Kristina KeneallyHeated debate and controversy swept across the Australian state of New South Wales last week
when a bill granting same-sex couples the same rights under adoption
laws as heterosexual couples was passed narrowly (45 votes to 43) in the
Legislative Assembly (lower house) of its Parliament.

The message that permeated the media was this: that
discrimination against same-sex couples has to stop, and that adoption
is just one more frontier that needs to be conquered. Passionate letters
condemning conservatives and religious beliefs reflected the same theme: one
reader of the Sydney Morning Herald said that “[h]omosexuals are
just as capable of, and entitled to, raising a child [sic]. The same-sex
adoption bill goes some way towards the legitimate and continuing
campaign to give same-sex couples the same legal and social rights… as
enjoyed by mixed gender parents.” While a campaign to stop discrimination against same-sex relationships clearly formed the underlying objective of this
legislation and the undercurrent of debate, the justification for it was
marketed by the slogan: “What matters is loving parents, not their

Members of Parliament were allowed by their parties to have a
conscience vote, and leaders of both parties voted in favour of the bill. The state premier and self-professed Catholic, Kristina Keneally,
went so far as to attempt to reconcile her position to back the legislation with Catholic teaching. Keneally actually hails from Ohio where she attended the University of Dayton, a Catholic institution. Presumably she did not major in theology, judging from how she mixes snippets of Catholic doctrine on
homosexuality and the morality of sex outside of marriage with
quotes from scripture, mostly taken out of context,
misunderstood and in any case, irrelevant. Needless to say, while
Keneally may have convinced herself of the congruity between her faith
and her stand on the placement of children with same-sex couples, she convinced neither those for nor
those against the amendments.

In any event, what the NSW premier and the media have in common is
this: they have missed the point. What should have been the crux
of this debate — the best interests of the child — was
lost in the strong tide of sentiment favouring the view that the rights of the
prospective adopting parents are paramount and that discrimination against
people of same-sex orientation must be eliminated in every way, shape
and form.

The issue of whether same-sex adoption is in the best interests of
the child is not, in fact, about homophobia or whether prospective same-sex
parents have a “right” to adopt a child. One person who appears to have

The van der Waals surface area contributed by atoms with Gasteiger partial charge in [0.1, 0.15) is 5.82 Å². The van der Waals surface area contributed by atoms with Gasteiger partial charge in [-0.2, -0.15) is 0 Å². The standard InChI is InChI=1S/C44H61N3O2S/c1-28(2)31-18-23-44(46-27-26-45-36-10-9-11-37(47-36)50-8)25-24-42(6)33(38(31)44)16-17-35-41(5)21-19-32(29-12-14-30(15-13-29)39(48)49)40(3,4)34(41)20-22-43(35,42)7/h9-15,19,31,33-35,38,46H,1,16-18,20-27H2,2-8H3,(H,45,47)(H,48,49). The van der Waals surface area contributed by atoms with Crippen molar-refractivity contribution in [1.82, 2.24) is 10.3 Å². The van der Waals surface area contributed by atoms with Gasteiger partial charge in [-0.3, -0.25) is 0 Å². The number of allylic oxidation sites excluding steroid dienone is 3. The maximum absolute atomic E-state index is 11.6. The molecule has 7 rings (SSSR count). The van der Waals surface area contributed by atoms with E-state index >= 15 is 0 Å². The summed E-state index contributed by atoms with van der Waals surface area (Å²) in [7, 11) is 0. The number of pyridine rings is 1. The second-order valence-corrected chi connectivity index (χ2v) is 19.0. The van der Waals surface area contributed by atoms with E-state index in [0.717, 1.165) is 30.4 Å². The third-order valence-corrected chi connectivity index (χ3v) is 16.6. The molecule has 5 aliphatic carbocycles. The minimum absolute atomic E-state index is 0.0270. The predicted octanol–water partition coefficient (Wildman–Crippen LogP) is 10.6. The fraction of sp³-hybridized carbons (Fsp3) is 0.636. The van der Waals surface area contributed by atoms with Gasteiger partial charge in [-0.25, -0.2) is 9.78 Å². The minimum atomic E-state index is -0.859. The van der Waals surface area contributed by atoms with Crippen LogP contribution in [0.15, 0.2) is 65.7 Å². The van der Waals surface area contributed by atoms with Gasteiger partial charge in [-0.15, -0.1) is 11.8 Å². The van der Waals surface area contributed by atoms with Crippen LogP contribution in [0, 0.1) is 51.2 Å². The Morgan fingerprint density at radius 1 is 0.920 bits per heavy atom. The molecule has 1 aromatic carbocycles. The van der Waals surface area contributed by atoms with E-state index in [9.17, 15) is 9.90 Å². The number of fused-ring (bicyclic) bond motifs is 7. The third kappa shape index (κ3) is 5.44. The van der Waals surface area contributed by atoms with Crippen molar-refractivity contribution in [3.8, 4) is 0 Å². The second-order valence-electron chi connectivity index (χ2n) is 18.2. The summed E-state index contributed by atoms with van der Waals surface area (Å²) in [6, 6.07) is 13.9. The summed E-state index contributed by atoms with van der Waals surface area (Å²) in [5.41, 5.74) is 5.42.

gotten this right is Mike Baird, the shadow treasurer of the Legislative
Assembly, whose starting point was “the interests of
children and their needs rather than adults and their rights”. He went
on to criticise the bill as one that puts “the rights of the adults at
the centre… the interests of adults above those of children.”

The central question to be
addressed, said Baird, was not (as Keneally held) whether children needed a loving family; rather, the
issue turned on whether it is in the child’s best interests to be
“effectively barred” from having a mother and a father.

“[I]f it is accepted that a child has a human right to a mother and a
father,” he said in the parliamentary debate, “this is a negative right
in the sense that there is no claim that society or the state are
obliged to provide this, but simply that they are obliged not to help
deprive someone of them.”

The question he raises is one that ought to make us pause: giving
equal preference to same-sex parents and opposite-sex parents that wish
to adopt means that the state has the arbitrary power to
decide whether or not a child is going to have a father and a mother.
Clothing the issue in questions of whether homosexual couples are
capable of giving the child care, love and a stable environment, or whether
homosexual couples could do it better than dysfunctional opposite-sex
parents, and bringing in arguments about where religion stands on the debate
— all of this distracts from the main question.

What we need to ask ourselves is whether it is right that the state be allowed to deprive a child of the chance
to have both a person who fulfils the function of a mother and a person
who fulfils the function of a father, and all that the
collaboration of two people of different genders potentially brings to the
development of a human being. The opportunity to
have a mother and a father is a very distinct and separate issue from
discriminating against people of same-sex orientation, although
admittedly and by its nature, it inevitably does.

While Baird acknowledged the complexity surrounding the debate and
the need to abolish all unjust discrimination, he also pointed out that passing the bill would amount to a “deliberate decision… to negate one biological parent”, which could only be
justified if it is accepted that a child definitively does not need both
a father and a mother.

Baird voted against the law change on the ground that there
was insufficient depth of research to show that there was no
long-term impact on children in same-sex families. Without such evidence he said he could not justify legislating against the “time-honoured practice of
placing children with both a mother and a father”.

“If we wish to make such a dramatic move,” he said, “… we must
be convinced that it is in the best interests of the child. From what I
have read, we are not at this point. Going forward this should lead the
debate, not the need to eradicate discrimination or address legal

The Legislative Council, which is the upper house of the NSW Parliament
and whose approval is required to make this bill law, is
considering these issues this week. Let’s hope they get it right this

Susan Smithies is the pen name of a lawyer working in New South Wales.